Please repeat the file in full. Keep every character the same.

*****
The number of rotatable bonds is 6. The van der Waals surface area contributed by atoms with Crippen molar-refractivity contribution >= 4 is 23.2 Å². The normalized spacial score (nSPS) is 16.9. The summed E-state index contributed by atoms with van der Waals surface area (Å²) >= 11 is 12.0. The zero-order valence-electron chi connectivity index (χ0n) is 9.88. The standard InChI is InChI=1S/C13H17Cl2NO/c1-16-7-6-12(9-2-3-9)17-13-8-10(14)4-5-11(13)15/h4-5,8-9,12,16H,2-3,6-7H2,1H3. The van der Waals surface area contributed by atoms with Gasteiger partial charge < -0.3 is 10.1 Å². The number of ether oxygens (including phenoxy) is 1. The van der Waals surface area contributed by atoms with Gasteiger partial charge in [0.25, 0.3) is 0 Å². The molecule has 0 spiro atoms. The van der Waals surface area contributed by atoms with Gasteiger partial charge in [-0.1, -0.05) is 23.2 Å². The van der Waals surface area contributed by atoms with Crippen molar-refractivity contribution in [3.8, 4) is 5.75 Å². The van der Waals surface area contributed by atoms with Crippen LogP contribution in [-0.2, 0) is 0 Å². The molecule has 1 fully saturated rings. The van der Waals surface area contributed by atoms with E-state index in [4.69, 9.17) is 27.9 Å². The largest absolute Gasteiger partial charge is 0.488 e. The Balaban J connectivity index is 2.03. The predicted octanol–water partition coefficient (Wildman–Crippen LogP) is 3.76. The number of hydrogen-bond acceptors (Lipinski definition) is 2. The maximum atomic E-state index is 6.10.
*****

The number of rotatable bonds is 6. The van der Waals surface area contributed by atoms with Crippen molar-refractivity contribution >= 4 is 23.2 Å². The normalized spacial score (nSPS) is 16.9. The summed E-state index contributed by atoms with van der Waals surface area (Å²) >= 11 is 12.0. The zero-order valence-electron chi connectivity index (χ0n) is 9.88. The standard InChI is InChI=1S/C13H17Cl2NO/c1-16-7-6-12(9-2-3-9)17-13-8-10(14)4-5-11(13)15/h4-5,8-9,12,16H,2-3,6-7H2,1H3. The van der Waals surface area contributed by atoms with Gasteiger partial charge < -0.3 is 10.1 Å². The number of ether oxygens (including phenoxy) is 1. The van der Waals surface area contributed by atoms with Gasteiger partial charge in [0.25, 0.3) is 0 Å². The molecule has 0 spiro atoms. The van der Waals surface area contributed by atoms with Gasteiger partial charge in [-0.1, -0.05) is 23.2 Å². The van der Waals surface area contributed by atoms with Crippen molar-refractivity contribution in [3.8, 4) is 5.75 Å². The van der Waals surface area contributed by atoms with Crippen LogP contribution in [-0.2, 0) is 0 Å². The molecule has 1 fully saturated rings. The van der Waals surface area contributed by atoms with E-state index in [4.69, 9.17) is 27.9 Å². The largest absolute Gasteiger partial charge is 0.488 e. The Balaban J connectivity index is 2.03. The predicted octanol–water partition coefficient (Wildman–Crippen LogP) is 3.76. The number of hydrogen-bond acceptors (Lipinski definition) is 2. The maximum atomic E-state index is 6.10.